Peter Scolari Makes the Most of the Grease! Tour

Peter Scolari Makes the Most of the Grease! Tour My slightly trembling fingers dialed the phone number of a Detroit inn and I waited for the receptionist to connect me. At the sound of a distantly familiar voice I asked, "Is this Mr. Scolari?" "Peter," he confirmed. Then laughed, "Hang on. I'll get my Dad." My hand, now poised to capture each spoken word on paper, drew calm, as did the interviewer, disarmed by Peter Scolari's soft-spoken humor.

My slightly trembling fingers dialed the phone number of a Detroit inn and I waited for the receptionist to connect me. At the sound of a distantly familiar voice I asked, "Is this Mr. Scolari?" "Peter," he confirmed. Then laughed, "Hang on. I'll get my Dad." My hand, now poised to capture each spoken word on paper, drew calm, as did the interviewer, disarmed by Peter Scolari's soft-spoken humor.

The voice on the other end of the telephone wire emitted warmth and kindness mixed with an easy wit, not the least bit biting, leaving me feeling easy-chair comfortable, the kind of comfort one feels while watching a favorite sitcom. I asked about Detroit, where he was on tour performing the role of Vince Fontaine in Grease! "Detroit's a little cold Sandy, can you bring me a sweater?" I had introduced myself as Sandra, but let it slide figuring he'd immersed himself in his role. Hopefully he found that sweater before he and the rest of the company 'bus and trucked' their way northeast.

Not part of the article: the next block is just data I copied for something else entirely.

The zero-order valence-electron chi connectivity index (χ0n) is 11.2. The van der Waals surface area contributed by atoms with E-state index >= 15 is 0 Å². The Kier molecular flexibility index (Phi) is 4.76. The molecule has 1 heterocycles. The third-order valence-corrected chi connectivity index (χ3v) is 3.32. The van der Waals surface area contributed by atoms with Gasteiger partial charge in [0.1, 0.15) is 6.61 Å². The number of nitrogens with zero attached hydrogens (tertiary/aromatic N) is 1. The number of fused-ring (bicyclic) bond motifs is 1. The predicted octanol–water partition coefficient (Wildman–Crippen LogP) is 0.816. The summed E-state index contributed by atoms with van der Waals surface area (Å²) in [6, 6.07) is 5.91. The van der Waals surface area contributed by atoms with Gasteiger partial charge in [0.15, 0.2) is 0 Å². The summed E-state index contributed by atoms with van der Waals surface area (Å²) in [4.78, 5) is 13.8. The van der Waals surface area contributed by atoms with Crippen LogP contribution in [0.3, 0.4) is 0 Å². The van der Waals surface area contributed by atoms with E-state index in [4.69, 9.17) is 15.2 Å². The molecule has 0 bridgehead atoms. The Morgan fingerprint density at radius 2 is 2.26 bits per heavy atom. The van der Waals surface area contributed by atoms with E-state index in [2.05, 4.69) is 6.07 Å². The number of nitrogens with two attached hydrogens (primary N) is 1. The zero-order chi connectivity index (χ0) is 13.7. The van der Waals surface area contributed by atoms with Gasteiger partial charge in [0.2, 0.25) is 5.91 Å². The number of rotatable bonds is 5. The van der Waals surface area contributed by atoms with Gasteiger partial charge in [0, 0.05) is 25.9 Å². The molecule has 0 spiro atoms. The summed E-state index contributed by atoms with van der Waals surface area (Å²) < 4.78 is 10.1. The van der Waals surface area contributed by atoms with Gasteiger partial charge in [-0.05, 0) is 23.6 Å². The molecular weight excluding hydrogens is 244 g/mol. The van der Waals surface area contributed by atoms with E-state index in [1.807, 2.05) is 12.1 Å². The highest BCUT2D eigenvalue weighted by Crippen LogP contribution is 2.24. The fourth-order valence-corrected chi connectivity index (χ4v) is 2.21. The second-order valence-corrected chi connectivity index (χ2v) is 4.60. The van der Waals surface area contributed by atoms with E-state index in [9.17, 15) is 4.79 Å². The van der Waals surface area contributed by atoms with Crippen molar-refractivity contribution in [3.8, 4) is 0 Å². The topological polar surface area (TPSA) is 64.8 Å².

That is, if he made it to Boston. Grease! is "quite an energetic production. I may be hospitalized before I get there." He is eager, however, to return to "our fair town," a favorite city that conjures memories of best friends and boyhood girlfriends. He adds "all the chatter is that this show is just a rocket ship and I'll vouch for it. Trust me."

But this actor, well versed in physical comedy, is up to the challenge of breaking into this "very very fast paced" show and the demanding role of DJ Vince Fontaine. His character opens the show mingling with the audience and continues his "broadcast in his own little panel, 30 feet above the stage, doing commercials and giving transitions in scenes and setting other scenes. By the second act he joins the play somehow and becomes a significant player..."

Scolari cites Wolfman Jack in the film American Graffiti as his inspiration. In this classic, Wolfman Jack's voice begins as a background presence that permeates the action, his excited growl reverberating through the radios of vintage cars cruisin' the main drag and ends in a scene with Richard Dreyfuss, where "he's just a soulful guy just kind of explaining things," says Scolari in a raspy, remarkably accurate 'Wolfman' drawl. Though their voices are disparate, the balance between narrator and player is quite similar. And, above all, it's fun. "It's not Chekhov, but it's fun." In fact, "you can't show up if you're not ready to have fun," jokes Scolari. The same holds true for the audience. Aside from the energy of Grease!, Scolari lauds its talented company. He is enchanted by Jasmine Guy, the streetwise, wise-cracking Rizzo. "Ialready knew her quality as an actress. But Jasmine can sing and dance like a demon." He describes long-time friend Adrian Zmed (Danny Zuko) as "a wonder... His singing voice he was always a good singer but he's so strong now. As a dancer," he pauses, "I just kind of watch him in wonder."